In the spring of 1994, Arne Carlson’s chief of staff, Ed Stringer, called me into his office to deliver Carlson’s latest job approval rating as measured by a Star Tribune poll.
Stringer was beaming. “Fifty-seven percent!” he announced. Carlson would leave office with job approval in the high sixties, rarefied territory for a politician.
Two decades on, Gov. Mark Dayton is coming close to those numbers. A poll conducted between May and September found Dayton with a job approval rating of 59 percent and disapproval rating of 33 percent, with eight percent having no opinion.
That makes Dayton among the more popular governors in America (technically, the 14th most popular), behind the governors of South Dakota (leading the pack with 74 percent approval), Arkansas, Tennessee and South Carolina, states with more politically homogenous populations.
Dayton has had his share problems that can add to a governor’s negatives. He raised taxes. His administration’s rollout of MNsure, while not scandalous, revealed an inept leadership team that seriously misunderstood the magnitude of the challenge then responded slowly to fix the many problems. And his decision to award severance payments to several former cabinet members will certainly hurt him among some voters (the poll was conducted before that news broke).
But there’s been nothing close to some of the near-fatal blows other governors have suffered of late. Think Chris Christie’s “Bridgegate” scandal; Kansas Republican Gov. Sam Brownback’s severe budget cutbacks; or Maine Gov. Paul LePage’s seemingly uncontrollable verbal outbursts.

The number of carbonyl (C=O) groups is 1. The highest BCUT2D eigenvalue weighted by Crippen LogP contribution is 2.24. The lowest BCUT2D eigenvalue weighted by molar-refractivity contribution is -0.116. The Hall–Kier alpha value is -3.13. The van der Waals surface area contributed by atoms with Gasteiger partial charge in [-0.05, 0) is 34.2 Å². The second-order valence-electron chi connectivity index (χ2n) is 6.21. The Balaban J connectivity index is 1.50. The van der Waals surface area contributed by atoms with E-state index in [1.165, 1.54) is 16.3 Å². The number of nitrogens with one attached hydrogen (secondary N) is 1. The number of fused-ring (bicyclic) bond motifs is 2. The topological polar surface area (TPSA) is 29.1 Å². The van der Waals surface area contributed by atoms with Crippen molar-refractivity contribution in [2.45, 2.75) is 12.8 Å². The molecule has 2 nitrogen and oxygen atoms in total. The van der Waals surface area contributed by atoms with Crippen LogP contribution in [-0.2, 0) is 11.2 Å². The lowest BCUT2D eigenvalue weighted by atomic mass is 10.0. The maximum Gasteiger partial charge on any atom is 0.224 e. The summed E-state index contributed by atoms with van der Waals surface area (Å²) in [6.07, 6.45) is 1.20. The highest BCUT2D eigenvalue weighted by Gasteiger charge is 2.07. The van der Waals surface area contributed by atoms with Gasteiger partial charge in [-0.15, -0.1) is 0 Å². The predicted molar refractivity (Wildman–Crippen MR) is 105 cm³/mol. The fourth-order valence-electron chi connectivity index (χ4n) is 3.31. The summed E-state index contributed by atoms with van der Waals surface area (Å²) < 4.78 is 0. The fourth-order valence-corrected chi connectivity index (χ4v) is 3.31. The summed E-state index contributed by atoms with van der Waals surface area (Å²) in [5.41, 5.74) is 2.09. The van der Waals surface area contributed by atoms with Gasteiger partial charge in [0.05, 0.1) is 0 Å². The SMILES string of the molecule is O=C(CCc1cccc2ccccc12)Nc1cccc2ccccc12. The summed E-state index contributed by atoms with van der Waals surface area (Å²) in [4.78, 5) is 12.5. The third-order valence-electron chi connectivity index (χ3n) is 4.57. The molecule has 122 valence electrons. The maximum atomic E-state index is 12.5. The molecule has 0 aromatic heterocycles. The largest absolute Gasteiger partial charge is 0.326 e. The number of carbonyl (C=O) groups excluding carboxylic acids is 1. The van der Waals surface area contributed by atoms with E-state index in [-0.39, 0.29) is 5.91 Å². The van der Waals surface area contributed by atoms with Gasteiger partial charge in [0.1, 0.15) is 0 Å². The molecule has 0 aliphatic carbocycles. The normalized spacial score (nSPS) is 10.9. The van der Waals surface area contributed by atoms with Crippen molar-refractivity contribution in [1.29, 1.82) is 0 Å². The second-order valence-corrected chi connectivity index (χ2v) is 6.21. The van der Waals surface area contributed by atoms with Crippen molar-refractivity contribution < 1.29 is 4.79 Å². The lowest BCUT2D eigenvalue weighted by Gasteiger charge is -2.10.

More importantly, as with Carlson, voters seem to like and respect Dayton, even they don’t always agree with him. I’ve seen the evidence at the State Fair, watching both Dayton and Carlson in action. Neither man is a natural people person, but you wouldn’t know it by the high-fives and warm greetings they seem to attract. It’s rarely “Hello, Governor,” with either man. It was, “Hey, Arne, keep up the good work.” And, “Mark, you keep fighting for us.”
Both governors have mastered the art of compensating for prickly personalities and unpopular decisions by giving voters something that’s more valuable: a sense that they’re accessible, honest and authentic.
Voters tend to see their governor as almost a member of the family. He or she is the politician they probably know best. So a voter wants a governor that delivers a course action that comes from principles, even when those principles stray from the party lines.
Dayton believes in high taxes, but he also believes in gun owners’ rights — and has governed accordingly. Carlson kept a firm hand on state spending, but he also defied his party with his support for gay rights.
Both men could be unpredictable — but not unreliable. They follow their principles as well as their political instincts.
That’s the basis for solid job approval for a governor in any state.